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Chapter 43
The House at Auteuil.

Monte Cristo noticed, as they descended the staircase, that
Bertuccio signed himself in the Corsican manner; that is,
had formed the sign of the cross in the air with his thumb,
and as he seated himself in the carriage, muttered a short
prayer. Any one but a man of exhaustless thirst for
knowledge would have had pity on seeing the steward's
extraordinary repugnance for the count's projected drive
without the walls; but the Count was too curious to let
Bertuccio off from this little journey. In twenty minutes
they were at Auteuil; the steward's emotion had continued to
augment as they entered the village. Bertuccio, crouched in
the corner of the carriage, began to examine with a feverish
anxiety every house they passed. "Tell them to stop at Rue
de la Fontaine, No. 28," said the count, fixing his eyes on
the steward, to whom he gave this order. Bertuccio's
forehead was covered with perspiration; however, he obeyed,
and, leaning out of the window, he cried to the coachman, --
"Rue de la Fontaine, No. 28." No. 28 was situated at the
extremity of the village; during the drive night had set in,
and darkness gave the surroundings the artificial appearance
of a scene on the stage. The carriage stopped, the footman
sprang off the box, and opened the door. "Well," said the
count, "you do not get out, M. Bertuccio -- you are going to
stay in the carriage, then? What are you thinking of this
evening?" Bertuccio sprang out, and offered his shoulder to
the count, who, this time, leaned upon it as he descended
the three steps of the carriage. "Knock," said the count,
"and announce me." Bertuccio knocked, the door opened, and
the concierge appeared. "What is it?" asked he.

"It is your new master, my good fellow," said the footman.
And he held out to the concierge the notary's order.

"The house is sold, then?" demanded the concierge; "and this
gentleman is coming to live here?"

"Yes, my friend," returned the count; "and I will endeavor
to give you no cause to regret your old master."

"Oh, monsieur," said the concierge, "I shall not have much
cause to regret him, for he came here but seldom; it is five
years since he was here last, and he did well to sell the
house, for it did not bring him in anything at all."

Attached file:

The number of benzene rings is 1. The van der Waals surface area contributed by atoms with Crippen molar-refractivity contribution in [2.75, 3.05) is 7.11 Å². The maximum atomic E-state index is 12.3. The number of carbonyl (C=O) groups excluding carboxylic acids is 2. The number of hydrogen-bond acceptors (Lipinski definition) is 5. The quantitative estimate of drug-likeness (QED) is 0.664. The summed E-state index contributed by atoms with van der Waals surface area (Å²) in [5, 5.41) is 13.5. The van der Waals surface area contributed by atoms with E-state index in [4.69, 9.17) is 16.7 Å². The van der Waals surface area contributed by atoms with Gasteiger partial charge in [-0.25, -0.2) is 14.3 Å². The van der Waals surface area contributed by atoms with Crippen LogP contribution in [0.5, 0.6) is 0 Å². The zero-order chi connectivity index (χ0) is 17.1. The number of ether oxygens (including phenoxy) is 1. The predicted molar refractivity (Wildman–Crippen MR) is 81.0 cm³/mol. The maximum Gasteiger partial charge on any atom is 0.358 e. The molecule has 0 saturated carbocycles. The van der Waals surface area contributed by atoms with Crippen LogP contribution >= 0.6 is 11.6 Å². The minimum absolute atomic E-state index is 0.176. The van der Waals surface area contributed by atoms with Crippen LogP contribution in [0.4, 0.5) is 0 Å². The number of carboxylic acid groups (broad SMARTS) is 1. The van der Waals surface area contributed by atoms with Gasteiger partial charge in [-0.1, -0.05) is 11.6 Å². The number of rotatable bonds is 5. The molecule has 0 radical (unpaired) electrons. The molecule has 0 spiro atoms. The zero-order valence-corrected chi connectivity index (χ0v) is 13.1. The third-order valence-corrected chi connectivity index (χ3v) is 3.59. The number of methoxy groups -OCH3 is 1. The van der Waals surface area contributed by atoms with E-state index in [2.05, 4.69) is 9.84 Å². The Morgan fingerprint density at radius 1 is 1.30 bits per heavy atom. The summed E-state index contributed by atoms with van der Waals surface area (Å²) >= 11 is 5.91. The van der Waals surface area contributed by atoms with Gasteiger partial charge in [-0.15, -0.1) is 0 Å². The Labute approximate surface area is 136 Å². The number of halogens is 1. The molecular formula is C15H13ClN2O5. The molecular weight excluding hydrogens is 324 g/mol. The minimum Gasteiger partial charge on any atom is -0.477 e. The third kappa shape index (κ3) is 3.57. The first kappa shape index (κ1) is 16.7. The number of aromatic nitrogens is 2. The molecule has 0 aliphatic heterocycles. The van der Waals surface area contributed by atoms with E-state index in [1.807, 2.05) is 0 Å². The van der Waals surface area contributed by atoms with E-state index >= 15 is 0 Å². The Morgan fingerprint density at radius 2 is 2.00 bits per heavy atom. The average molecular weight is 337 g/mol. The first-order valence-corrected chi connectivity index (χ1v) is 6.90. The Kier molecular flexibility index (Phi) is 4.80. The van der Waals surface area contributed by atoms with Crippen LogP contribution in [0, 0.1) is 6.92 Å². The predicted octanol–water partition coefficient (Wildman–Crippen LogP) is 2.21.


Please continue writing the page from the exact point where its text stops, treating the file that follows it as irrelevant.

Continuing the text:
"What was the name of your old master?" said Monte Cristo.

"The Marquis of Saint-Meran. Ah, I am sure he has not sold
the house for what he gave for it."

"The Marquis of Saint-Meran!" returned the count. "The name
is not unknown to me; the Marquis of Saint-Meran!" and he
appeared to meditate.

"An old gentleman," continued the concierge, "a stanch
follower of the Bourbons; he had an only daughter, who
married M. de Villefort, who had been the king's attorney at
Nimes, and afterwards at Versailles." Monte Cristo glanced
at Bertuccio, who became whiter than the wall against which
he leaned to prevent himself from falling. "And is not this
daughter dead?" demanded Monte Cristo; "I fancy I have heard

"Yes, monsieur, one and twenty years ago; and since then we
have not seen the poor marquis three times."

"Thanks, thanks," said Monte Cristo, judging from the
steward's utter prostration that he could not stretch the
cord further without danger of breaking it. "Give me a

"Shall I accompany you, monsieur?"

"No, it is unnecessary; Bertuccio will show me a light." And
Monte Cristo accompanied these words by the gift of two gold
pieces, which produced a torrent of thanks and blessings
from the concierge. "Ah, monsieur," said he, after having
vainly searched on the mantle-piece and the shelves, "I have
not got any candles."

"Take one of the carriage-lamps, Bertuccio," said the count,
"and show me the apartments." The steward obeyed in silence,
but it was easy to see, from the manner in which the hand
that held the light trembled, how much it cost him to obey.
They went over a tolerably large ground-floor; a second
floor consisted of a salon, a bathroom, and two bedrooms;
near one of the bedrooms they came to a winding staircase
that led down to the garden.

"Ah, here is a private staircase," said the count; "that is
convenient. Light me, M. Bertuccio, and go first; we will
see where it leads to."

"Monsieur," replied Bertuccio, "it leads to the garden."

"And, pray, how do you know that?"

"It ought to do so, at least."

"Well, let us be sure of that." Bertuccio sighed, and went
on first; the stairs did, indeed, lead to the garden. At the